It’s estimated that 15 percent of people will experience depression at some point in their adult lives.

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• Shortage Of Psychiatrists Causing A Growing Mental Health Crisis

Shortage Of Psychiatrists Causing A Growing Mental Health Crisis

Some of the following dates from 2018, some from 2019.

Infographic: Psychiatry Shortage in the United States 

Severe Shortage Of Psychiatrists Exacerbated By Lack Of Federal Funding

There’s a shortage of psychiatrists for those most in need

….The shortage of psychiatrists who accept insurance in the United States is a serious problem. Suicide rates are climbing in the U.S. and nearly one in fiveAmericans lives with mental illness.

Yet among the 43.4 million people with a mental illness in the U.S., only about 43 percent received treatment in the past year. Psychiatrists not accepting insurance is a major barrier to receiving treatment.

Addressing the escalating psychiatrist shortage

More people are seeking mental health treatment, but there aren’t enough psychiatrists to meet the demand. Learn what academic medicine is doing to help deliver care now and train more psychiatrists for the future.

Psychiatrist Shortage Escalates As U.S. Mental Health Needs Grow

…Against a backdrop of mental health crises from mass shootings to an increase in suicides, there’s an unprecedented demand for psychiatrists,new data and physician recruiters report.

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• Anaesthetic Could Be Used to Wipe Bad Memories And Phobias From People’s Minds by J. Gabbatis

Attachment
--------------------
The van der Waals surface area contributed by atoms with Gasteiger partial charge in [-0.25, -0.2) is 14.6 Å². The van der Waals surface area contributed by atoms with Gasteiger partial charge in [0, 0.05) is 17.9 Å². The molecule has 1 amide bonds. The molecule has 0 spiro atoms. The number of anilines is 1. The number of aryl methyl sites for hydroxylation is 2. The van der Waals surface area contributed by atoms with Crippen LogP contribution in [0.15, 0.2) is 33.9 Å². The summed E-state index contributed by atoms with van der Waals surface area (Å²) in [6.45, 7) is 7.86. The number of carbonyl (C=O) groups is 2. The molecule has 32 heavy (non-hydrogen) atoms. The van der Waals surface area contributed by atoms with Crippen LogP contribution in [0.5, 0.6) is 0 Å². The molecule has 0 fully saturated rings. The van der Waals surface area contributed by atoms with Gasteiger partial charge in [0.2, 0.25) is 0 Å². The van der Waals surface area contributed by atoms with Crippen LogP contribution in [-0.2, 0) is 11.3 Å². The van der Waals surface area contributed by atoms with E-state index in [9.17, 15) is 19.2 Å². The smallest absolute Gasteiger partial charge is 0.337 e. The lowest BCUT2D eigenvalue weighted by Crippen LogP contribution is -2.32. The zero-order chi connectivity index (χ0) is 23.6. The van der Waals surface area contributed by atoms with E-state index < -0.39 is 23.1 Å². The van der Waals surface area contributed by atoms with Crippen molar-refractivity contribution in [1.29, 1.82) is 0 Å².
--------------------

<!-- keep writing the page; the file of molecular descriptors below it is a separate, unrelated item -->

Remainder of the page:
Anaesthetic Could Be Used to Wipe Bad Memories And Phobias From People’s Minds

A Common Anesthetic Could Ease PTSD and Other Stress Disorders

Propofol reduces the intensity of traumatic memories

Propofol-induced deep sedation reduces emotional episodic memory reconsolidation in humans

 Scientists use propofol to disrupt people’s traumatic memories

Anaesthetic Could Be Used to Wipe Bad Memories And Phobias From People’s Minds

Asking patients to recall unpleasant memories shortly before being knocked out made it harder to recall those memories the next day

by J. Gabbatis, March 2019

Giving patients a dose of anaesthetic could help them to recover from past trauma or even cure phobias, a new study has suggested.

If people are asked to recall painful memories shortly before being knocked out by the drug propofol, scientists found those memories were noticeably weaker the next day.